Retail travels

New York City - Explorer

By Karl McKeever | 13.07.18

Bucking the trend

It’s a trend in retail that has been taking shape for a while, but now it seems that the ‘death of minimalism’ is becoming a seriously big thing. And nowhere is this more evident than, appropriately, in the Big Apple.

As is so often the case, trends are seen here before anywhere else, and this one is no exception. Right now in New York City (rarely noted for doing anything that’s pared down), retail design and visual merchandising is adopting a much more theatrical approach.

In the run up to the 2000s, high end retailers moved in favour of a very stark instore aesthetic – deliberately very bare, plain and simplistic in an almost monastic sense. Mainstream high street retailers eventually adopted the trend too, stripping back their interiors but, as a result, removing many important brand personality traits too.

More recently, the likes of Gucci, YSL, Dior, Calvin Klein, have recruited a flurry of young designers, each seeking to establish their own narrative by trail blazing a different kind of aesthetic – one that rejects minimalism in favour of more much more pronounced and decorative look and feel. Bold and in your face, they are highly individualised to the brand, embracing rich patterns and defiantly carrying a love it or hate it aesthetic. Even if you’re not a fan of the result, its ability to clearly differentiate one brand from another cannot be argued.

Breaking convention and breaking the rules

Perhaps the clearest example of this trend is the Gucci flagship store in SoHo. Previously known for following narrow and minimalist aesthetic, the brand now boasts an edgier feel and much more disruptive design influence, breaking convention and breaking the rules. And it appears to be working. Gucci has completely transformed and revolutionised its fortunes in the last few years.

Gucci, New York

Its SoHo store is all about making a bold impact and edgy statement and not just about selling products. It’s about creating a brand space and saying, with great confidence, “We have arrived. We are here. And we are dramatic”. Though still very exclusive in look, their SoHo store is all about mixing pattern, print, textures, designs, detailing, cut and even gender. The result? Success.

Unlike many designer brands that end up excluding the general public, Gucci has always been accessible. This has only been strengthened, with a store that is fun and highly playful. Leading in with an old school theatrical cinema display that doubles as the window display, shoppers are encouraged to sit on cinema seats alongside mannequins dressed head to toe in Gucci to become part of a ‘living’ display. It’s clear they have invested a lot in VM theatre instore.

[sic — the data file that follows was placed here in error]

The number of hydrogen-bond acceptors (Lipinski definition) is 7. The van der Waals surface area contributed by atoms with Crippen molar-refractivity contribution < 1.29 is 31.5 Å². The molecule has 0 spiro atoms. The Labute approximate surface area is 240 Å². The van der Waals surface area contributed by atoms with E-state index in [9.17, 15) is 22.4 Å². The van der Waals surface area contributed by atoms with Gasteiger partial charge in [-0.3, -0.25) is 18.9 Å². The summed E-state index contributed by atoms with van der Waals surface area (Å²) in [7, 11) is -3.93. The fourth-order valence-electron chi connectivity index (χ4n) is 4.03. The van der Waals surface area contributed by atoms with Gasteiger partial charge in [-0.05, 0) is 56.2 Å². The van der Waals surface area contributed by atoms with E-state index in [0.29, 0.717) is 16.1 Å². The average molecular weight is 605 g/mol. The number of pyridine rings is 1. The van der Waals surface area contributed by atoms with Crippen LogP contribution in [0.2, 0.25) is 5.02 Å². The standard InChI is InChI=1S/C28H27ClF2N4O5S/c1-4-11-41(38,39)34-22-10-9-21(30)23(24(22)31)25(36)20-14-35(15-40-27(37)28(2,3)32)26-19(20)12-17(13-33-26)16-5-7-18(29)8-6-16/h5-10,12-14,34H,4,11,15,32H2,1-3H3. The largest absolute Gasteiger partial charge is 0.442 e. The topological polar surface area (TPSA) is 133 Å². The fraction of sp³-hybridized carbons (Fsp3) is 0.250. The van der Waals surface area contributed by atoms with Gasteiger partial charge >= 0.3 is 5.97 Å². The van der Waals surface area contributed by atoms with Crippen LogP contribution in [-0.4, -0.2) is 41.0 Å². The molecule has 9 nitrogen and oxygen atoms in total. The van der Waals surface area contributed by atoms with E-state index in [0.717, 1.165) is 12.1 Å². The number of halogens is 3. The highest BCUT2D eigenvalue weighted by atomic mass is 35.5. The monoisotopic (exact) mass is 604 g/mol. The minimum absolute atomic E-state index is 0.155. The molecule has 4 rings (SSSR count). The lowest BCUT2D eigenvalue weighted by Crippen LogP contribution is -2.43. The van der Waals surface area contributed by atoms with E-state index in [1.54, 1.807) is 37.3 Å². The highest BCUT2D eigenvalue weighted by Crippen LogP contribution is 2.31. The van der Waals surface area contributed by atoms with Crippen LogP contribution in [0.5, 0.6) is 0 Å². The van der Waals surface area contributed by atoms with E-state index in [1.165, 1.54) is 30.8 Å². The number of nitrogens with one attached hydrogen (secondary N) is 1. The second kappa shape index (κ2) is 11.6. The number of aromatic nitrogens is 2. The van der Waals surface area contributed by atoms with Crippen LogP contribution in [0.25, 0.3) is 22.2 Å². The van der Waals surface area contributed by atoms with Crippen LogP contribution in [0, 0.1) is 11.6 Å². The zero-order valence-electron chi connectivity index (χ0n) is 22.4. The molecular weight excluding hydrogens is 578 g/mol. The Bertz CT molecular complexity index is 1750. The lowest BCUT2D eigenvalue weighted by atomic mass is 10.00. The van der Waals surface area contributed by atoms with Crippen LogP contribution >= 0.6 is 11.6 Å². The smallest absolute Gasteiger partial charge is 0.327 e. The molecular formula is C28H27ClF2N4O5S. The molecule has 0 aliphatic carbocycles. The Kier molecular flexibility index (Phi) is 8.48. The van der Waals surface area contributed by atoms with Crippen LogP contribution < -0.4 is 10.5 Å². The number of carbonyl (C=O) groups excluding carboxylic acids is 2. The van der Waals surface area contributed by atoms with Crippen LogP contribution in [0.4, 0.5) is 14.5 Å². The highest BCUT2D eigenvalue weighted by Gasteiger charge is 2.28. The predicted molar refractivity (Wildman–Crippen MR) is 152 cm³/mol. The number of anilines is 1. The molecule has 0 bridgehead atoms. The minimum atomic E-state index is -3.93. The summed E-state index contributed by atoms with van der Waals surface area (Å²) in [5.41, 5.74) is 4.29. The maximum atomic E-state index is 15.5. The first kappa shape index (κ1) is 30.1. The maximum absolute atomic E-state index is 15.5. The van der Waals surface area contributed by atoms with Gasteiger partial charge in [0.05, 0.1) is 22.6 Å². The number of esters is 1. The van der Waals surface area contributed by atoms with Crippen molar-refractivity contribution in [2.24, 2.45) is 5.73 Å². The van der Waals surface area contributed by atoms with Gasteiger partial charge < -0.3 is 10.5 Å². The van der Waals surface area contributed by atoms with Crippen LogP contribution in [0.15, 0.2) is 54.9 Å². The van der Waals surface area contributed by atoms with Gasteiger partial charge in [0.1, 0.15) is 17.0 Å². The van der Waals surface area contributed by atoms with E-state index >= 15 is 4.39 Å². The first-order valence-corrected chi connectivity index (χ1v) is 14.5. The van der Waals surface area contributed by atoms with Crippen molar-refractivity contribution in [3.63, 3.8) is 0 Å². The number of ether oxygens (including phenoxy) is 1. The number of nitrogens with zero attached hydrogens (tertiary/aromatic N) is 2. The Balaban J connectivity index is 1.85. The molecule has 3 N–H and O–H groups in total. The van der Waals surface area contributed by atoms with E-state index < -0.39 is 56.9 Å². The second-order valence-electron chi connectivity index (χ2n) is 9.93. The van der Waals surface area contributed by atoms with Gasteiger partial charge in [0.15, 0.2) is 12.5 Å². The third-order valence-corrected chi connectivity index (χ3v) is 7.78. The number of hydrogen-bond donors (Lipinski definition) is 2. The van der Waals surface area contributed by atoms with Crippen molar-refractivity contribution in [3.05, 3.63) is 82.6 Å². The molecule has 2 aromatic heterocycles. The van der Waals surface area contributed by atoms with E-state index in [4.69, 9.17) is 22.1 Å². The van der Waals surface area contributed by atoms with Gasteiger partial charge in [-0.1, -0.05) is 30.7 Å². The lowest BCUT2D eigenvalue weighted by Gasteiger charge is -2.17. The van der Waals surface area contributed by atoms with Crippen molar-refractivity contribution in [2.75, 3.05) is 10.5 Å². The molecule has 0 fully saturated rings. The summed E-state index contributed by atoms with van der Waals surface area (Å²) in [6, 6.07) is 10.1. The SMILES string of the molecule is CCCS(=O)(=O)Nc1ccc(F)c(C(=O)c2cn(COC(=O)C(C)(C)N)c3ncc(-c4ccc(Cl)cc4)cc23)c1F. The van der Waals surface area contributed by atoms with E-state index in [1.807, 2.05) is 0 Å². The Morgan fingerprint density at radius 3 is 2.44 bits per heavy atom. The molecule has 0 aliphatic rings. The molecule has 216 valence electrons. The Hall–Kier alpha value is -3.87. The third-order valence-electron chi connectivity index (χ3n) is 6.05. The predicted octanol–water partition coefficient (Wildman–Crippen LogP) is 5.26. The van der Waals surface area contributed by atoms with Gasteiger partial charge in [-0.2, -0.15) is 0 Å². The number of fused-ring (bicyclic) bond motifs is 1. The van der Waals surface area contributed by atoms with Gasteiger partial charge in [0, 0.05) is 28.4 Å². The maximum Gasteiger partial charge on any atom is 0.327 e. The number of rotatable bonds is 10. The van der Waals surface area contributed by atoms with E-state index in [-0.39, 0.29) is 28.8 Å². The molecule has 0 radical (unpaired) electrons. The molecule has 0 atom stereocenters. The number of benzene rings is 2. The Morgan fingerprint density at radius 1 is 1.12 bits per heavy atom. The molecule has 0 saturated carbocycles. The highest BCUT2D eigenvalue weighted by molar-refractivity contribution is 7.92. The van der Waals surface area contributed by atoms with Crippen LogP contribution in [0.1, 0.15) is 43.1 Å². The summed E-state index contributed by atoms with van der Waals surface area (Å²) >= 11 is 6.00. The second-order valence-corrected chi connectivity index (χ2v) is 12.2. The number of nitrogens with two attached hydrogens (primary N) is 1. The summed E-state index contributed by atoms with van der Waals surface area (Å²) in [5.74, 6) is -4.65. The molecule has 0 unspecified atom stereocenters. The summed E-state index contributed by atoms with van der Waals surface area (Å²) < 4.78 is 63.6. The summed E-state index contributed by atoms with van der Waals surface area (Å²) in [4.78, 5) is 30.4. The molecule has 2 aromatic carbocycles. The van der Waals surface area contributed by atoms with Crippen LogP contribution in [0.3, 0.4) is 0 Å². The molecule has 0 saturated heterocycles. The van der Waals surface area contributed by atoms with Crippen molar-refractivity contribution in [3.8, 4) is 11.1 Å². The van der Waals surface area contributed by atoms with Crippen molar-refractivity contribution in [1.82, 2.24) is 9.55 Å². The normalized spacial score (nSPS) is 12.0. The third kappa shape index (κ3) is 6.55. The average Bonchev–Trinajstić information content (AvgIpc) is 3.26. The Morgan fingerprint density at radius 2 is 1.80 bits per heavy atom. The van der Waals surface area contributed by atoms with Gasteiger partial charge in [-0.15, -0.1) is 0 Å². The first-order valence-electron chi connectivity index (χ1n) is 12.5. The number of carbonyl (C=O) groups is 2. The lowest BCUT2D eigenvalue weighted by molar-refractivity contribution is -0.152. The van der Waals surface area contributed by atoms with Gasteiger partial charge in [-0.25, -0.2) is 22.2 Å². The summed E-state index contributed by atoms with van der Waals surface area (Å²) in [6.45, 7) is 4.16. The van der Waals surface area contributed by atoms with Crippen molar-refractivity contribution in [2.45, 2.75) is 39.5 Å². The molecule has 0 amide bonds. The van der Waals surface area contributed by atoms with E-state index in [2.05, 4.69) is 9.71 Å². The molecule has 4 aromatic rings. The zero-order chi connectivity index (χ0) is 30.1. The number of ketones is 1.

Gucci, New York

So when will we start to see this trend filtering down to mainstream retailers? We will see more becoming disruptive and more levels of decoration and differentiation in how they present their concepts, Ted Baker being a great example.

For most big chain retailers like Next, Oasis and Gap, wanting to buy into this latest trend will be one thing. Applying it will be quite another. Gucci has a limited number of stores internationally, and they can spend a lot of money to bring in a big team to pull off these kinds of store executions and ensure consistency across the brand. Implementing such schemes becomes a much bigger and more difficult job to achieve in the world of mass retail. From the physical cost, to the huge internal change that is often required to deliver, and deliver it well.

Make no mistake: I’m one of its biggest fans of this latest trend. As well as delivering clear brand differentiation, it creates the kind of captivating retail experience that makes you want to spend time instore. Countless retailers are crying out for ways to make shoppers do that right now. Sadly, without the right level of external support and guidance to take the essence of the trend and apply it well, at scale, most mainstream retailers – with stores in cities and countries all over the world – have a lot of work to do before they will be burying minimalism, and celebrating the arrival of this more inspiring trend in their stores.


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